Social Media

The controversey surrounding Mitt Romney’s twitter account continues. According to The Guardian, in July of this year, Mitt commanded around half a million followers compared to Barack’s 18 million. Then suddenly all…




Aaron Cynic writes at Diatribe Media: American law enforcement agencies continue to increase their surveillance on an otherwise fairly complacent citizenry, logging an incredible amount of requests for information regarding cell phone…



Writes Reuven Cohen on Forbes:

If you are thinking about tweeting about clouds, pork, exercise or even Mexico, think again. Doing so may result in a closer look by the U.S. Department of Homeland Security.

In a story appearing earlier today on the UK’s Daily Mail website, it was reported that the DHS has been forced to release a list of keywords and phrases it uses to monitor social networking sites when looking for “signs of terrorist or other threats against the U.S.”

The list was posted by the Electronic Privacy Information Center who filed a request under the Freedom of Information Act, before suing to obtain the release of the documents. The documents were part of the department’s 2011 ’Analyst’s Desktop Binder‘ used by workers at their National Operations Center which instructs workers to identify ‘media reports that reflect adversely on DHS and response activities’.




AnontuneAngela Watercutter writes on WIRED:

In a move sure to attract attention from the music industry, a small group of coders claiming to be part of Anonymous is putting together a social music platform. The rather ambitious goal: Create a service that seamlessly pulls up songs streaming from all around the internet.

The project, called Anontune and still in its infancy, is designed to pull songs from third-party sources like YouTube and let anonymous users put them into playlists and share them — while keeping the service from being shut down by music industry lawsuits.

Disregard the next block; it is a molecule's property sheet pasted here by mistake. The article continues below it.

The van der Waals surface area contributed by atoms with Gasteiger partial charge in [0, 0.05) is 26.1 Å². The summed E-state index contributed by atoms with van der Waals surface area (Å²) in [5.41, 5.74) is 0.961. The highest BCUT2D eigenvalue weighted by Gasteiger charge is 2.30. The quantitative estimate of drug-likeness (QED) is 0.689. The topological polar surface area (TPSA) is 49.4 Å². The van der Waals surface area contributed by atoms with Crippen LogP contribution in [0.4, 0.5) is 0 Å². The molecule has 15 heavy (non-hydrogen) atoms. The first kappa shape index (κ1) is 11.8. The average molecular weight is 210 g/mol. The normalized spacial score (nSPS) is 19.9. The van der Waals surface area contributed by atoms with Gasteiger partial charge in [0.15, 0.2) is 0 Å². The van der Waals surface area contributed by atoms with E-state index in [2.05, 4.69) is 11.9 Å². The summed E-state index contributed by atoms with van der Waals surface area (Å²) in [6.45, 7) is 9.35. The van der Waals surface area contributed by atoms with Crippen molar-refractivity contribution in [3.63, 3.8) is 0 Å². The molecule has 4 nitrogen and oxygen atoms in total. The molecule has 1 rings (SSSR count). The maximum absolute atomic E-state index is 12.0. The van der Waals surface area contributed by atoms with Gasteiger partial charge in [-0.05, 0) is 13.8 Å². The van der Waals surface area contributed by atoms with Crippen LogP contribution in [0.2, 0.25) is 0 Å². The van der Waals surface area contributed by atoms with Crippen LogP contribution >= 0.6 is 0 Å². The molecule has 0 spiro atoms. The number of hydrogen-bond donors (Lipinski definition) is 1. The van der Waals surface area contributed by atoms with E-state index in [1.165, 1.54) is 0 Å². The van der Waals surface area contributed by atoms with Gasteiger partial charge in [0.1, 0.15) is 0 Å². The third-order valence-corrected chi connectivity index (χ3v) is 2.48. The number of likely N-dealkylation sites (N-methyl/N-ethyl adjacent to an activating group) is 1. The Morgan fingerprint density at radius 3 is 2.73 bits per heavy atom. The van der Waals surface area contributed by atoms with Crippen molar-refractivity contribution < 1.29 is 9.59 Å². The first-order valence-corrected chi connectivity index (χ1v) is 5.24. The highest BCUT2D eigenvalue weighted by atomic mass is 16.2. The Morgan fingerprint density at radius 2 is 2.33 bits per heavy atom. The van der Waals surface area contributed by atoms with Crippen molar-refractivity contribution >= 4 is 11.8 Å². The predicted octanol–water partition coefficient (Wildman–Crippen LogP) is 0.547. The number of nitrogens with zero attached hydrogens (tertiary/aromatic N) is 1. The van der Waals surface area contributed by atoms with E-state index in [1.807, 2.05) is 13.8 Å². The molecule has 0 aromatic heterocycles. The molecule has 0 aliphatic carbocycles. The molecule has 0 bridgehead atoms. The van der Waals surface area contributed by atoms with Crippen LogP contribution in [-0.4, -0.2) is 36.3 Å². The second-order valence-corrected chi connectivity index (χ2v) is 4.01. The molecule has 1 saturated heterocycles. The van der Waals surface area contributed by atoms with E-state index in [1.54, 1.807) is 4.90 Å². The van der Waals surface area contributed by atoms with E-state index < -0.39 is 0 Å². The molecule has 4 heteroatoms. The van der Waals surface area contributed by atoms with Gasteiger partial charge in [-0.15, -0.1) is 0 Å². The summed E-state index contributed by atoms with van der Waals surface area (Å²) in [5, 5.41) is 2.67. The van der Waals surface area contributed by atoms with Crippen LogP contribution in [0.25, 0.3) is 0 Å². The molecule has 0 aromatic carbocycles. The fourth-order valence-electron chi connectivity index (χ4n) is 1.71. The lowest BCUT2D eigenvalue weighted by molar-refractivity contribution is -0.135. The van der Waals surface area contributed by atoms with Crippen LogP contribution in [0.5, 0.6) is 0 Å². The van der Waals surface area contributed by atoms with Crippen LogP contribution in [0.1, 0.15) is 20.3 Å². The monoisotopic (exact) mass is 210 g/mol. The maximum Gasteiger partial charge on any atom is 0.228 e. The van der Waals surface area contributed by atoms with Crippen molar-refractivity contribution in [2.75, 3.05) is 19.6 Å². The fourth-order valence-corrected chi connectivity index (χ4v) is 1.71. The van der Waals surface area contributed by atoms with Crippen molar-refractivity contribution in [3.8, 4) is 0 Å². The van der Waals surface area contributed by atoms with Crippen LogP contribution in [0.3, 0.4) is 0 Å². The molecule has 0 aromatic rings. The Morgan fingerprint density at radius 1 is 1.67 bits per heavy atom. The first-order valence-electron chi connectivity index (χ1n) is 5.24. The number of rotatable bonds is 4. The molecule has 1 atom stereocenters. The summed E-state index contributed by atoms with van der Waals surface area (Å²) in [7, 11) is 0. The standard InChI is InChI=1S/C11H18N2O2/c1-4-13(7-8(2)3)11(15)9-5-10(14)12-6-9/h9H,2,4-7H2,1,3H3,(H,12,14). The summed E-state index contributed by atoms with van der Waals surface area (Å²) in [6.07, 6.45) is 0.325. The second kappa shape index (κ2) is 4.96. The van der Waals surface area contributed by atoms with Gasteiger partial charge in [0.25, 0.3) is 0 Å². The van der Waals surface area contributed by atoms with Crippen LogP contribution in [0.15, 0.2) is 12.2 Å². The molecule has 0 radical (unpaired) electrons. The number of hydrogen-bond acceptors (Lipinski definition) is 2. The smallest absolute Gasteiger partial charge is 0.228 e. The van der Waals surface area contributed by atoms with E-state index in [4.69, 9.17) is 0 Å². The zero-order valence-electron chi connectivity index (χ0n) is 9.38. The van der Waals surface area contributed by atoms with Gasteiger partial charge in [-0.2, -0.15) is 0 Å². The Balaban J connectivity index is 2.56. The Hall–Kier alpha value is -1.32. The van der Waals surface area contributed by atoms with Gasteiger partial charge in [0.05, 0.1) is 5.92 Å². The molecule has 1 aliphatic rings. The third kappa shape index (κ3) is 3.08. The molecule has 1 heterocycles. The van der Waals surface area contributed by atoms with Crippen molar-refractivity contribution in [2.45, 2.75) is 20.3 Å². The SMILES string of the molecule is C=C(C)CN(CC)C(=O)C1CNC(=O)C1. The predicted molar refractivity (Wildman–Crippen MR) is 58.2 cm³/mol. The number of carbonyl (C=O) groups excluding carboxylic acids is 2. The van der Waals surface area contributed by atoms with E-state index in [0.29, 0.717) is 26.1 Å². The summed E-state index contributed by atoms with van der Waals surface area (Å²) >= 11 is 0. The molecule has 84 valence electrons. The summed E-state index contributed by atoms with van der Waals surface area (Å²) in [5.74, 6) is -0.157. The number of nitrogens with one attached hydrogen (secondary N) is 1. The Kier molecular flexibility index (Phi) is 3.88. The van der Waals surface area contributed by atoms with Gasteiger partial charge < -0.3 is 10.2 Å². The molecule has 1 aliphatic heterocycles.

Reached by e-mail, one of the creators of Anontune told Wired the project was started by a group of anons who met online six years ago on what was then an underground hacking site. The group, mostly focused at the time on “cracking,” began discussing music, favorite artists and what they would do to fix current music business models…



Web PoliticsWesley Donehue writes on CNN:

I make a living encouraging politicians and candidates to use social media.

And now I’m going to tell them why it’s a bad idea.

Not always, mind you — social media will, and should, continue to play an important role in our political discourse. But the trend has grown so quickly; I don’t know that anyone has really stopped to consider the implications of moment-by-moment, real-time transparency.

I would argue that what we’ve gotten is a trade-off, and the jury is still out on whether what we’ve lost is worth more than what we’ve gained in the process.

So before I go about the process of destroying my company’s business model, let’s talk about what we’ve gained with social media.



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FacebookChris Matyszczyk reports on cNet News:

A Pew study suggests that finally, finally human beings — and especially women — have begun to prune their alleged friends on Facebook. Could there be rational, even venal, reasons for this?

It’s Friday and therefore time to muse about friendship. Here’s one thought: If the enemy of my enemy is my friend, then my friend may, in fact, be more troubling and irrelevant than Ann Taylor separates. Here’s another: People appear to suddenly be realizing that their Facebook friends are not — and will never be — real friends. Oddly, though, they are finally doing something about it.

I am grateful to my nonfriends at ReadWriteWeb, who have unearthed a new Pew study that says defriending is trending on Facebook. People are finally wandering around their Facebook garden and, perhaps stimulated by FarmVille, are taking shears to their peers …